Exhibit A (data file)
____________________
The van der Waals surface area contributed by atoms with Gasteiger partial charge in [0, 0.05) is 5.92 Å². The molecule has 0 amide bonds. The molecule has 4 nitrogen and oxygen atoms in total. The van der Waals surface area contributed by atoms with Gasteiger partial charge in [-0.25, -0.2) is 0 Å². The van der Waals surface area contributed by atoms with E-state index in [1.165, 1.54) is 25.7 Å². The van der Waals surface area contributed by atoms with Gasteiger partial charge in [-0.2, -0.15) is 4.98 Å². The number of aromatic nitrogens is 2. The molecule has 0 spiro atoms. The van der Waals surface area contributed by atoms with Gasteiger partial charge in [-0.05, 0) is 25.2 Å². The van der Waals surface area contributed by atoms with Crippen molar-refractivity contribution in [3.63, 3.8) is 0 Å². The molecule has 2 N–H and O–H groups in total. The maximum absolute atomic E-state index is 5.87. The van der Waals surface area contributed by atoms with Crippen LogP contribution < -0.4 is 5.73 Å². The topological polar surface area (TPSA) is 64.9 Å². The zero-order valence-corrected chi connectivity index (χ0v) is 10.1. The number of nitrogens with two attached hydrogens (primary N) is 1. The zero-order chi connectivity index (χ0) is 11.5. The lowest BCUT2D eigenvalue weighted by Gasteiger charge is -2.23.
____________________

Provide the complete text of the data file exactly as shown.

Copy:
The van der Waals surface area contributed by atoms with Gasteiger partial charge in [0, 0.05) is 5.92 Å². The molecule has 0 amide bonds. The molecule has 4 nitrogen and oxygen atoms in total. The van der Waals surface area contributed by atoms with Gasteiger partial charge in [-0.25, -0.2) is 0 Å². The van der Waals surface area contributed by atoms with E-state index in [1.165, 1.54) is 25.7 Å². The van der Waals surface area contributed by atoms with Gasteiger partial charge in [-0.2, -0.15) is 4.98 Å². The number of aromatic nitrogens is 2. The molecule has 0 spiro atoms. The van der Waals surface area contributed by atoms with Gasteiger partial charge in [-0.05, 0) is 25.2 Å². The van der Waals surface area contributed by atoms with Crippen molar-refractivity contribution in [3.63, 3.8) is 0 Å². The molecule has 2 N–H and O–H groups in total. The maximum absolute atomic E-state index is 5.87. The van der Waals surface area contributed by atoms with Crippen LogP contribution < -0.4 is 5.73 Å². The topological polar surface area (TPSA) is 64.9 Å². The zero-order valence-corrected chi connectivity index (χ0v) is 10.1. The number of nitrogens with two attached hydrogens (primary N) is 1. The zero-order chi connectivity index (χ0) is 11.5. The lowest BCUT2D eigenvalue weighted by Gasteiger charge is -2.23.